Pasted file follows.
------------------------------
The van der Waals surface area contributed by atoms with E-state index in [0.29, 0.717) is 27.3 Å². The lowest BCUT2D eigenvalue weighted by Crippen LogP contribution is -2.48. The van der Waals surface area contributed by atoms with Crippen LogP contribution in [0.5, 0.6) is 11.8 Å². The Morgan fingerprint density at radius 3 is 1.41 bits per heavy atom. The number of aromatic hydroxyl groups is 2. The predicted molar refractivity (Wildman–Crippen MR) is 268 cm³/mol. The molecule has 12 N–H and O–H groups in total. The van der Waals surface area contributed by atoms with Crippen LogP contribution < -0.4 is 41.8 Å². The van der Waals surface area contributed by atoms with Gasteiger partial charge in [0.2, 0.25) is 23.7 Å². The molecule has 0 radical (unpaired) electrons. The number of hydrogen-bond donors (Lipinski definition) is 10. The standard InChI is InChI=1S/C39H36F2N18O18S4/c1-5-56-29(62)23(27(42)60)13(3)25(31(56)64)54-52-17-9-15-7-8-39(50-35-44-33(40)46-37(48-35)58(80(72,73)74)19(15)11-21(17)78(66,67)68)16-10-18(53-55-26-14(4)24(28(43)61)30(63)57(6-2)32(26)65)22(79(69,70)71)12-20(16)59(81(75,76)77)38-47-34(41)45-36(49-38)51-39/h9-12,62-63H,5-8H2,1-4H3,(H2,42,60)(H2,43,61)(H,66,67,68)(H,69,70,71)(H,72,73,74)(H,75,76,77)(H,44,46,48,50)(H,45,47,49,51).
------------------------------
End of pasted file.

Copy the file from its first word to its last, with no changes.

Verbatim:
The van der Waals surface area contributed by atoms with E-state index in [0.29, 0.717) is 27.3 Å². The lowest BCUT2D eigenvalue weighted by Crippen LogP contribution is -2.48. The van der Waals surface area contributed by atoms with Crippen LogP contribution in [0.5, 0.6) is 11.8 Å². The Morgan fingerprint density at radius 3 is 1.41 bits per heavy atom. The number of aromatic hydroxyl groups is 2. The predicted molar refractivity (Wildman–Crippen MR) is 268 cm³/mol. The molecule has 12 N–H and O–H groups in total. The van der Waals surface area contributed by atoms with Crippen LogP contribution < -0.4 is 41.8 Å². The van der Waals surface area contributed by atoms with Gasteiger partial charge in [0.2, 0.25) is 23.7 Å². The molecule has 0 radical (unpaired) electrons. The number of hydrogen-bond donors (Lipinski definition) is 10. The standard InChI is InChI=1S/C39H36F2N18O18S4/c1-5-56-29(62)23(27(42)60)13(3)25(31(56)64)54-52-17-9-15-7-8-39(50-35-44-33(40)46-37(48-35)58(80(72,73)74)19(15)11-21(17)78(66,67)68)16-10-18(53-55-26-14(4)24(28(43)61)30(63)57(6-2)32(26)65)22(79(69,70)71)12-20(16)59(81(75,76)77)38-47-34(41)45-36(49-38)51-39/h9-12,62-63H,5-8H2,1-4H3,(H2,42,60)(H2,43,61)(H,66,67,68)(H,69,70,71)(H,72,73,74)(H,75,76,77)(H,44,46,48,50)(H,45,47,49,51).